The spot advertising the Ploughboys on the Shorty Harris Show must have been in last-minute heavy rotation. Roy heavily sighed when the station repeated it during the next commercial break. “I don’t want to stay up for the stinky ol’ Ploughboys anyway. And Boatie Blaze is a boogoh-bwain.”
Under no circumstances did Emily tolerate anybody speaking disparagingly of her idol. She urgently crept off the sofa, clenched her fists and tiptoed in tight-lipped silence toward her brother.
The E aggrandized Janie’s enjoyment of My Mother The Car and her feelings of affection toward Roy and Emily, especially those vague maternal instincts that she vehemently denied. She simpered, swiveled her torso and reached for Emily in order to cuddle the youngster and blubber about how much she loved her. Though Janie’s intentions were innocent, the result of her unabashed demonstration would have been disastrous when Mrs. Bailey learned of it. Mrs. Bailey believed that good Christians never indulge in public displays of affection, physical or otherwise—except maybe when they’re married in the eyes of God. She would’ve questioned the working condition of Janie’s moral compass.
Luckily Emily had already slithered from the sofa. Though Roy lie only a few feet away and the TV blared, Emily used unnecessary stealth to stalk him; retribution for slagging Bertie Blaze demanded melodramatic ritual.
Before a blissed-out Janie could comprehend or react, Emily straddled Roy’s waist, her knees pinning his arms. She alternately used the bottom of each clenched fist to beat his head. She seemed unthinking and desperate as she slammed down one fist while raising the other. But Emily didn’t mean to hurt Roy; she just wanted to inflict some character-building pain. Still, each blow ushered an alarming thud.
Roy exaggerated screaming as he had exaggerated laughing. On television a smiling woman winked at the audience after she assured an animated roll of toilet paper that it had proven itself “the softest and most absorbent ever.” Janie would’ve the found the scenario amusing if it weren’t for her chemically induced hyper-sensitivity. In her present condition, witnessing Emily’s attack made her stomach churn as if she rode in an elevator. Fortunately the foray lasted only ten seconds.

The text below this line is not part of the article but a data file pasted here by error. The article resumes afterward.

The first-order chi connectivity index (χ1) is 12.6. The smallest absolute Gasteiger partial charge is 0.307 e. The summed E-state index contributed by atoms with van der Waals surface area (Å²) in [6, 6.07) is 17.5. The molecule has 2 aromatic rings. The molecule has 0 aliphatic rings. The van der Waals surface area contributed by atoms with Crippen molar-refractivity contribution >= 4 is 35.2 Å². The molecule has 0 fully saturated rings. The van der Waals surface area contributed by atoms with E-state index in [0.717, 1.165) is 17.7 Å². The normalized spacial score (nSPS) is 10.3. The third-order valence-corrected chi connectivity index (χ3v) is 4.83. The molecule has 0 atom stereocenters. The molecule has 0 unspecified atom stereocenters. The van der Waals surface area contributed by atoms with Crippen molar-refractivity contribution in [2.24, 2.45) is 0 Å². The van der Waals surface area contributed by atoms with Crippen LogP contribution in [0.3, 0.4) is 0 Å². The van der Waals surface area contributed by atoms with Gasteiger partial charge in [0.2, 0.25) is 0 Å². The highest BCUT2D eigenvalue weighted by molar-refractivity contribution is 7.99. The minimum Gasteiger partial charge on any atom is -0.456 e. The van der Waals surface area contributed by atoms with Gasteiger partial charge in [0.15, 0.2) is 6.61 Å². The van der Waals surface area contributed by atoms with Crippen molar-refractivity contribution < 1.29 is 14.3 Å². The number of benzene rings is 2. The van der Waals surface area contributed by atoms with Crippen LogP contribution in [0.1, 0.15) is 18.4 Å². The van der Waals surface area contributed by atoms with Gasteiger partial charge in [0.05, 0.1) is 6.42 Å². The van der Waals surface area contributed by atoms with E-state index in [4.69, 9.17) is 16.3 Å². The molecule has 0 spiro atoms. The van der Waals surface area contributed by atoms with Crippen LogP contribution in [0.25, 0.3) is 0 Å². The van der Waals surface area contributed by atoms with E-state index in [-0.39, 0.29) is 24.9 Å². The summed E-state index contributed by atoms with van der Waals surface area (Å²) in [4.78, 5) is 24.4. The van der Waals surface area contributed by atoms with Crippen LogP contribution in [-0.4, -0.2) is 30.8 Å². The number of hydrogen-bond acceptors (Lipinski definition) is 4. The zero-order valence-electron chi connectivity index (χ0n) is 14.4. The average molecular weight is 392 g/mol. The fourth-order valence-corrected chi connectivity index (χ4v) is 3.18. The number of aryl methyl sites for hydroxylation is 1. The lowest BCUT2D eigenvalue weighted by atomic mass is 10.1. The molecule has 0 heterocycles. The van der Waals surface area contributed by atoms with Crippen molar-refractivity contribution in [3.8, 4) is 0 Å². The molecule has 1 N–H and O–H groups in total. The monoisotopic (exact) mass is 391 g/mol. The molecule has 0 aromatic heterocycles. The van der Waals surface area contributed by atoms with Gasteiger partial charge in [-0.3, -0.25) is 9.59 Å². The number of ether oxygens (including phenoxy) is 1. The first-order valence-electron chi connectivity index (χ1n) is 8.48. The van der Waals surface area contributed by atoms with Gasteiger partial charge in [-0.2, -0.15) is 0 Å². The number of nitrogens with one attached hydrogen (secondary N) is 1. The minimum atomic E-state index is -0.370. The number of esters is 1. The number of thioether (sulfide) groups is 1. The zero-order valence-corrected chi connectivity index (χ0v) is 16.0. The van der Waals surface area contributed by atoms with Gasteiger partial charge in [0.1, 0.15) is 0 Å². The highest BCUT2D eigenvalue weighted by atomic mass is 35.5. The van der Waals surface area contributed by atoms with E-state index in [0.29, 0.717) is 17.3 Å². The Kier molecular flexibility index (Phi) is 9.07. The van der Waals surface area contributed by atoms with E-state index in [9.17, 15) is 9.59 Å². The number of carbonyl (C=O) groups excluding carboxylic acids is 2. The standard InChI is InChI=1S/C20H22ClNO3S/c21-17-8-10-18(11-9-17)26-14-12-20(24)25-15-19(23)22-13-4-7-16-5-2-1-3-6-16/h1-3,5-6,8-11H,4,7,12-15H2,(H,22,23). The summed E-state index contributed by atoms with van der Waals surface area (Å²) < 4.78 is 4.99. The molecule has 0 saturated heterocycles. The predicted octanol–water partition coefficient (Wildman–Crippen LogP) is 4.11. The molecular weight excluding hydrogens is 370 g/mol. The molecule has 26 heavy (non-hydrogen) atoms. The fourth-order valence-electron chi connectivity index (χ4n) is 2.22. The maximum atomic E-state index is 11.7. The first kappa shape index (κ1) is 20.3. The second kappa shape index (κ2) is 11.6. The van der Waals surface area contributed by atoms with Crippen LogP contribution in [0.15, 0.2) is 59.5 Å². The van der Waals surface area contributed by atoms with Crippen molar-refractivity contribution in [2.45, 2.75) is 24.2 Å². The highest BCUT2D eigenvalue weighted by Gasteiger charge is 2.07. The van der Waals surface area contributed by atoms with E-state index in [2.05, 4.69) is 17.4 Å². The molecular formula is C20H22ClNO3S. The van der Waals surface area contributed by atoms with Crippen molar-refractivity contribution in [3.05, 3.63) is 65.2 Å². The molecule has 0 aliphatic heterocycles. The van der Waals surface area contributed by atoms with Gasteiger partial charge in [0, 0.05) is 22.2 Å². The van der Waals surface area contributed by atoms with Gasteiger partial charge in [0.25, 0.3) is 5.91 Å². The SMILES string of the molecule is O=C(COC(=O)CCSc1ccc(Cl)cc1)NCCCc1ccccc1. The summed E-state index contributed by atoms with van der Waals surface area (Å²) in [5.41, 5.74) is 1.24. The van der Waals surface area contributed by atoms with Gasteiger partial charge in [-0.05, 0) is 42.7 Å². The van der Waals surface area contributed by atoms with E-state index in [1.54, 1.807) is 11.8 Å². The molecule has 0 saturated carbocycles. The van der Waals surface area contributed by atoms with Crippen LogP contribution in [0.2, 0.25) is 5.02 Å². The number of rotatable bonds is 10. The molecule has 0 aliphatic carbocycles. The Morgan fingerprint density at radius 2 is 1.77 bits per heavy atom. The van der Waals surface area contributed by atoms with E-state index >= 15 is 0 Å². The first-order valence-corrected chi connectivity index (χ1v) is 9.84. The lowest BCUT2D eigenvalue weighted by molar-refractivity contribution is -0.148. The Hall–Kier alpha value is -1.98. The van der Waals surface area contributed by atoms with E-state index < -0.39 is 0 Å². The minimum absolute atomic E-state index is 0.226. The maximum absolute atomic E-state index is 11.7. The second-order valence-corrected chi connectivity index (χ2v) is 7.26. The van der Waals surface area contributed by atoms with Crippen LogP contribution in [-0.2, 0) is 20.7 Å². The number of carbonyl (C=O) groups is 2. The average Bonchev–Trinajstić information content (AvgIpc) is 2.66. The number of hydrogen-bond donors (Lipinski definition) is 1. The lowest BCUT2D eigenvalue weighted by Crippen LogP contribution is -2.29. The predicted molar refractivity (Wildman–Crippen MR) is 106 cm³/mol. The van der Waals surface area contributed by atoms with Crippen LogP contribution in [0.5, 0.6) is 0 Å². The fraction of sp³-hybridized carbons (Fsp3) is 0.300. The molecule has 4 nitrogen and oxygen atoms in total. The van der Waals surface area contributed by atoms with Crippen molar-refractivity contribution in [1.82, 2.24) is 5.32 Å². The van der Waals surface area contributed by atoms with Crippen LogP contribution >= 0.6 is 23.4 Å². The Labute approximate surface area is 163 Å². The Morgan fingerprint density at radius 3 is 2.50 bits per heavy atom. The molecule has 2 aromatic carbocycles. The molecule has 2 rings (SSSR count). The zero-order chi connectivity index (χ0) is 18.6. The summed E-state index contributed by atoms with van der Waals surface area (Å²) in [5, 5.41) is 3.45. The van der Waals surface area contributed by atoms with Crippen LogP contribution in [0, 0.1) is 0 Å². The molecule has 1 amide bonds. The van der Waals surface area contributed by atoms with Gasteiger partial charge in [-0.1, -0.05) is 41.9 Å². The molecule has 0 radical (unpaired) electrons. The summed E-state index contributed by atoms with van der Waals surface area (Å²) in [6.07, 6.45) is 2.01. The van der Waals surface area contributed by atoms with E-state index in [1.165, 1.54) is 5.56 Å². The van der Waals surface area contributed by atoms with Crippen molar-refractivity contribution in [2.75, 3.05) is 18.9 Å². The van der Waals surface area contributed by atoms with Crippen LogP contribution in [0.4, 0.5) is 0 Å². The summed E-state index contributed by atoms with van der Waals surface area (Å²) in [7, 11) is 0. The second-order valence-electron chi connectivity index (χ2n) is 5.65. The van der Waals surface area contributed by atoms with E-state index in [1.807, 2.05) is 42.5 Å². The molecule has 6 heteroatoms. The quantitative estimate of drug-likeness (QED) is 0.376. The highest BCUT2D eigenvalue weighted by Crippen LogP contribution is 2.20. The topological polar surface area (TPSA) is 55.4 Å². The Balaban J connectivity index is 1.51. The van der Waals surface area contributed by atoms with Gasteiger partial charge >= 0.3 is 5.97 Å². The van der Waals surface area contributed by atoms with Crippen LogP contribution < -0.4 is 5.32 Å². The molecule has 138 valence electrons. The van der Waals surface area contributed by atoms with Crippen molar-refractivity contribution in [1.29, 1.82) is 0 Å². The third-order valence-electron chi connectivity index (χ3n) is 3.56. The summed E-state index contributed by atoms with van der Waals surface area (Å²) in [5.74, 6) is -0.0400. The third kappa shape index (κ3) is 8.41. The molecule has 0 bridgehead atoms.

Emily rocked from side to side as she rose and hovered over Roy, red-faced and breathing heavily. In her rage, her eyes had become slits and her lips tightly pursed. She stomped to the sofa and threw herself onto the cushion next to Janie. Roy lay silent and motionless on the floor.
Janie regarded Emily and cooed, “Sweetheart, why did you do that to your brother?” She reached to stroke Emily’s head, but the child jerked away from her hand; her arms remained folded across her chest, she scowled while staring straight ahead. She maintained the impersonal glower when, after a few seconds, she spoke:
“He’s always embarrassing me! He’s so immature! He’s just jealous ‘cause I’m practically a grown-up, that’s all.”
Janie again tried to stroke Emily’s head. This time Emily shot the babysitter an astonishingly foul look as she ducked. She surprised herself that she would treat her unwitting mentor so badly, but her bewilderment was tempered by the uncertain feeling that Janie wasn’t quite right this evening.
Emily’s rebuff severely wounded Janie. For a fraction of a second she reflected that Emily’s rejection wouldn’t have seemed even remotely as profound and hurtful had she not ingested E. She ignored her bruised emotions and tried to reassure Emily, “I’m sure he’s very sorry.” Then she turned her head to Roy’s prostrate body on the floor and asked, slightly louder, “Aren’t you, Roy?”
He didn’t answer. Instead Janie and Emily heard a stern male voice touting a certain brand of cigarette. Gray shadows flickered on Roy’s back as the TV screen displayed an animated cutaway diagram of the filter.